Martial Arts Management – Wearing the Many Hats of Ownership
Martial art school management and ownership isn’t always the dream job many people think it is. Sometimes, you show up for work and wish you hadn’t… as the following story so eloquently illustrates.
So, Let Me Tell You About How My Last Mother’s Day Went…
One night last May I was finishing my 6-12 year old beginner’s class, and giving my annual “mat chat” on Mother’s Day. As I was about to explain to the kids how they needed to be extra nice to mom this weekend, it happened.
One of the six year olds in the front row hurled about two pints of undigested pizza and Sprite, all over the mats.
He must have really gorged, too. I pointed to the bathroom, and he bolted, while kids scattered everywhere. The aftermath was horrendous, as he tried to hit the waste can and instead hit everything but.
Here’s The Lesson Hidden In This Illustration of GROSS Anatomy…
By the way, did you know I was a janitor at my own school?
No one else seemed to have the stomach to clean up the mess, so good old Mr. Massie got stuck with the job.
(Side note: The funniest thing about this story – although I wasn’t laughing at the time – was the look on the dad’s face when I showed him the bathroom… and a mop and bucket. Poor guy. He only lasted about 5 minutes…)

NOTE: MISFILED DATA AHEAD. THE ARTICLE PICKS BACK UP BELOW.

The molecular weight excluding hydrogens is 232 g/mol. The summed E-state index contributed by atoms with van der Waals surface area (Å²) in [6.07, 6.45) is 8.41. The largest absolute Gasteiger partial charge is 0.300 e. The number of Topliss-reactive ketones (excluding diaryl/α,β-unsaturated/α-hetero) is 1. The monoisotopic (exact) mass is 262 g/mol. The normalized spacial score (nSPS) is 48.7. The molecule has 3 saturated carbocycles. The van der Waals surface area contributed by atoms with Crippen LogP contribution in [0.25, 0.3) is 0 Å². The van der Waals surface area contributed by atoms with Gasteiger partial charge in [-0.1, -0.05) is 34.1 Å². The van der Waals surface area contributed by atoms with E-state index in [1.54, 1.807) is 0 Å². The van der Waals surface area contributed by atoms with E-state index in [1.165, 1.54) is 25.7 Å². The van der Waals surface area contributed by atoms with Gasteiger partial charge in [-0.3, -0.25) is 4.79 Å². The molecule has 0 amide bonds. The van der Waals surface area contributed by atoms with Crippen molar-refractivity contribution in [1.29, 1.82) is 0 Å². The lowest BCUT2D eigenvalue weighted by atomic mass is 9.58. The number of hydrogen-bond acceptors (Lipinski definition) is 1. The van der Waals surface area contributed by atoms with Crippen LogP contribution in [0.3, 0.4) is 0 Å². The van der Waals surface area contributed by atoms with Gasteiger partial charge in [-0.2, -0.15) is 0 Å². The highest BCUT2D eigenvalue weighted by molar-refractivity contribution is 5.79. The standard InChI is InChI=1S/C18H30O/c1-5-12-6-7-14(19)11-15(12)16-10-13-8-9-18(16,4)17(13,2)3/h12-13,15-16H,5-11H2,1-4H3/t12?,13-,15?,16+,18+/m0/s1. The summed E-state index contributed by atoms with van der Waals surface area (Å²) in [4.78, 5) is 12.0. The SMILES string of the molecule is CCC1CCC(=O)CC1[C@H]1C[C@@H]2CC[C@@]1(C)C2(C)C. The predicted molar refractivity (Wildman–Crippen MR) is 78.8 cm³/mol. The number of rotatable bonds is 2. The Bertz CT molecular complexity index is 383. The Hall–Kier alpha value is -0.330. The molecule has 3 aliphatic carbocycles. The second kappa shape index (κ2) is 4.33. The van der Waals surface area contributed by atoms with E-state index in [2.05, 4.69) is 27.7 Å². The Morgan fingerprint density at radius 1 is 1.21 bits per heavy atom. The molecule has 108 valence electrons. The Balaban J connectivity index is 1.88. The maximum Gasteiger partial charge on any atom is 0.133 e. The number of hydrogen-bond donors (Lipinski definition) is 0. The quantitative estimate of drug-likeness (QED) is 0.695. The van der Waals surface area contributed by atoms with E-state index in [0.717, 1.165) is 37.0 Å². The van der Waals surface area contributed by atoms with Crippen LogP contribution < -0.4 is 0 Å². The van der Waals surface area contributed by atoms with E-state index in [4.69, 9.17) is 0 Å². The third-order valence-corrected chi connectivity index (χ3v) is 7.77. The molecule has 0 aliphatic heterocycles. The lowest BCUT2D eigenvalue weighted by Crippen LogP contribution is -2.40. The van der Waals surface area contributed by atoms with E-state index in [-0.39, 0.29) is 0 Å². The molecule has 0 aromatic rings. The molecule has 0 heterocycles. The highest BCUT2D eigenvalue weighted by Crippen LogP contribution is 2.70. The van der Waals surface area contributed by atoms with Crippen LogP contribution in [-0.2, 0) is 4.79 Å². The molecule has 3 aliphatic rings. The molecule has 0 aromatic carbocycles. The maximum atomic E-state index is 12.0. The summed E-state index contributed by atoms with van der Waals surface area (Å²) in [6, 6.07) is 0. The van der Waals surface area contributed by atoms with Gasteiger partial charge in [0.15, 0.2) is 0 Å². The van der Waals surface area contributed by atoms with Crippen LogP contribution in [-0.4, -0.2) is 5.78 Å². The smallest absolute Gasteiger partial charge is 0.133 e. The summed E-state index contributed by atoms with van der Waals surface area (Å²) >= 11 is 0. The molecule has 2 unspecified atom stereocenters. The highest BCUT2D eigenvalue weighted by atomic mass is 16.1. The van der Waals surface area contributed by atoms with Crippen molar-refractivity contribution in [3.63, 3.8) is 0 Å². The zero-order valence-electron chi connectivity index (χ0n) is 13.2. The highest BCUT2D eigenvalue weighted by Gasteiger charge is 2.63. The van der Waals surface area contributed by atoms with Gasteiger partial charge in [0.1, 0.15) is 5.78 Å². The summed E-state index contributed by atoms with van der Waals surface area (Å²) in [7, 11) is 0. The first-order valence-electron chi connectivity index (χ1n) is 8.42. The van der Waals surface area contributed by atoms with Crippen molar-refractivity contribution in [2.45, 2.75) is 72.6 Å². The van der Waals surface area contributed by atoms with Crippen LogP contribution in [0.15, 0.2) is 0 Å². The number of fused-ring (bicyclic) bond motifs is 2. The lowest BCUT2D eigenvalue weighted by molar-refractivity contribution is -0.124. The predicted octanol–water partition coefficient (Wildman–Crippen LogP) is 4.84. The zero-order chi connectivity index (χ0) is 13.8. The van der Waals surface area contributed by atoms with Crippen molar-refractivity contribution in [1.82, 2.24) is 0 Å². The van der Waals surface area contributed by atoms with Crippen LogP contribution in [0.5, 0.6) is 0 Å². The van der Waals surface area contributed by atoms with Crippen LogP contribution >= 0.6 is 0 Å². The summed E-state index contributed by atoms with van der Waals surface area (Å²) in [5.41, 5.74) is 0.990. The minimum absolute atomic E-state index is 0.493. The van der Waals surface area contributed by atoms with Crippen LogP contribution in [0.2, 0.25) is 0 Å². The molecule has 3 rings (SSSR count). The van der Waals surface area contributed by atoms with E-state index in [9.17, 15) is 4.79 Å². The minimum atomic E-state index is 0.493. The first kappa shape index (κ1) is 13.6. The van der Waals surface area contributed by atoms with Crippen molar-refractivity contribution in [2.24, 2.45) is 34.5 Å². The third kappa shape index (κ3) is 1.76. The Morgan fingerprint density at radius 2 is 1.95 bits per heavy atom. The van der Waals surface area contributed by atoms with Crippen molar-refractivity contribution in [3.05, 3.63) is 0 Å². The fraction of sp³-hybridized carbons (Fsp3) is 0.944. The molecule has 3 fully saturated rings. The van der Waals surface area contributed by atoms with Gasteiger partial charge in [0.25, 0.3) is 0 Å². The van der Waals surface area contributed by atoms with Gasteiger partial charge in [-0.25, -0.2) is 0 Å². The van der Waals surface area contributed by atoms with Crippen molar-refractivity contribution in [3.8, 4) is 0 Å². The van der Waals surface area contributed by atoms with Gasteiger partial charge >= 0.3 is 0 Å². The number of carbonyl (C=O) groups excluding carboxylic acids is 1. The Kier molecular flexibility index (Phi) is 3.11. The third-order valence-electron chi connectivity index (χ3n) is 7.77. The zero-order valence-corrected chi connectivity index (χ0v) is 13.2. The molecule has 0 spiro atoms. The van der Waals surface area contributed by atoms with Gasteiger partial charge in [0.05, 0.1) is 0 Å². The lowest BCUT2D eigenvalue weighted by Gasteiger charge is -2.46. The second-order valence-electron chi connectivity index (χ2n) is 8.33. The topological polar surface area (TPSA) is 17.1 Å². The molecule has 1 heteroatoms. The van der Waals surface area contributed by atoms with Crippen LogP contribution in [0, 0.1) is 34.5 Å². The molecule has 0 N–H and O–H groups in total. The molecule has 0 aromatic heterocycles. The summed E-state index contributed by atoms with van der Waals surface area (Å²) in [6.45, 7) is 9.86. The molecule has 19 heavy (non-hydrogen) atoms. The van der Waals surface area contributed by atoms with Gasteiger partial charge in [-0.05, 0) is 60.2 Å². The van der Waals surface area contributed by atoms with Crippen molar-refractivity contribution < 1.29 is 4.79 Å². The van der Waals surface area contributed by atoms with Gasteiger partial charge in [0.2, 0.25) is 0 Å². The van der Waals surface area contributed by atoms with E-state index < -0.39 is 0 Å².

Now, I know this is gross, but I had to share it with you to make a point. When you go into business for yourself, YOU are responsible for EVERYTHING. You need to be prepared to do every single job in the school, by yourself if need be, no matter what it takes. That’s the price of financial independence and success.
The Only Indispensable Employee You Should Have… Is You
Of course, after you’re rolling along and have systems implemented you’ll want to duplicate yourself in your staff and students (leadership team, or whatever you want to call it).
Until you have done everything yourself, you won’t be safe from losing a key employee and being in a bind, like one of my good friends who lost his Chief Instructor a few years back. He had the guy teaching all his classes and doing everything, and the guy’s wife was his enrollment director to boot.
They decided to bail and tried to take half his students with them. They failed, but overnight my buddy lost half his staff and all his key personnel. It could have ruined him.
Learn to do everything yourself… then duplicate yourself over and over so you have redundancy in your personnel. NO ONE in your school should EVER be irreplaceable, except you.
– Mike Massie
P.S. – Want to know how to make a great living running a martial art school with low overhead, high profit-margins, and working less hours than you did working for someone else? Check out http://small-dojo-big-profits.com and http://mabizu.com to discover the system I developed over 20 years of running profitable schools.
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